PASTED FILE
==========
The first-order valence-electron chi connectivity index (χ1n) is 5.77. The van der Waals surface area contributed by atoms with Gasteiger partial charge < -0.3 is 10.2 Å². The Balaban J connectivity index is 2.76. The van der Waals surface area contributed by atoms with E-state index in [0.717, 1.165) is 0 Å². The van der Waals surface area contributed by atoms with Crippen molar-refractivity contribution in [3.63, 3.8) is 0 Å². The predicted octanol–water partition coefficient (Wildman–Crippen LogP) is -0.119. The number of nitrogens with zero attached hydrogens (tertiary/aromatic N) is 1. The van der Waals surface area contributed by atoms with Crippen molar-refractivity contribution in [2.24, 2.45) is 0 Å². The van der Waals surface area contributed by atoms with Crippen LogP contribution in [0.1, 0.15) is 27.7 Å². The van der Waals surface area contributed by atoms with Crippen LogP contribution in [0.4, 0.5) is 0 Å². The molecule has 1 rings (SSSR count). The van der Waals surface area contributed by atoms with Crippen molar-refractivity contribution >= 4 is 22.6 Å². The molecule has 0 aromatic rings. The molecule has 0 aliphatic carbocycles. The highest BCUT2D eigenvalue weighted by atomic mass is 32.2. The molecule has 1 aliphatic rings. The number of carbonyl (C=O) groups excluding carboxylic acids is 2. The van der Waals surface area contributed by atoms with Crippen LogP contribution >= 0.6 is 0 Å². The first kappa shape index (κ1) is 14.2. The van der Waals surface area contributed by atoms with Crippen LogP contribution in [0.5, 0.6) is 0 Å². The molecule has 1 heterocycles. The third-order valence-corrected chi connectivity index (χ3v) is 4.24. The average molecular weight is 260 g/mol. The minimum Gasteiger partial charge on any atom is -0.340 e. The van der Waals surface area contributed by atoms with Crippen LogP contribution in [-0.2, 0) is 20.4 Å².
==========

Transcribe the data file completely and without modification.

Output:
The first-order valence-electron chi connectivity index (χ1n) is 5.77. The van der Waals surface area contributed by atoms with Gasteiger partial charge < -0.3 is 10.2 Å². The Balaban J connectivity index is 2.76. The van der Waals surface area contributed by atoms with E-state index in [0.717, 1.165) is 0 Å². The van der Waals surface area contributed by atoms with Crippen molar-refractivity contribution in [3.63, 3.8) is 0 Å². The predicted octanol–water partition coefficient (Wildman–Crippen LogP) is -0.119. The number of nitrogens with zero attached hydrogens (tertiary/aromatic N) is 1. The van der Waals surface area contributed by atoms with Crippen molar-refractivity contribution in [2.24, 2.45) is 0 Å². The van der Waals surface area contributed by atoms with Crippen LogP contribution in [0.1, 0.15) is 27.7 Å². The van der Waals surface area contributed by atoms with Crippen LogP contribution in [0.4, 0.5) is 0 Å². The molecule has 1 rings (SSSR count). The van der Waals surface area contributed by atoms with Crippen molar-refractivity contribution >= 4 is 22.6 Å². The molecule has 0 aromatic rings. The molecule has 0 aliphatic carbocycles. The highest BCUT2D eigenvalue weighted by atomic mass is 32.2. The molecule has 1 aliphatic rings. The number of carbonyl (C=O) groups excluding carboxylic acids is 2. The van der Waals surface area contributed by atoms with Crippen LogP contribution >= 0.6 is 0 Å². The first kappa shape index (κ1) is 14.2. The van der Waals surface area contributed by atoms with Crippen LogP contribution in [0.5, 0.6) is 0 Å². The molecule has 1 heterocycles. The third-order valence-corrected chi connectivity index (χ3v) is 4.24. The average molecular weight is 260 g/mol. The minimum Gasteiger partial charge on any atom is -0.340 e. The van der Waals surface area contributed by atoms with Crippen LogP contribution in [-0.2, 0) is 20.4 Å².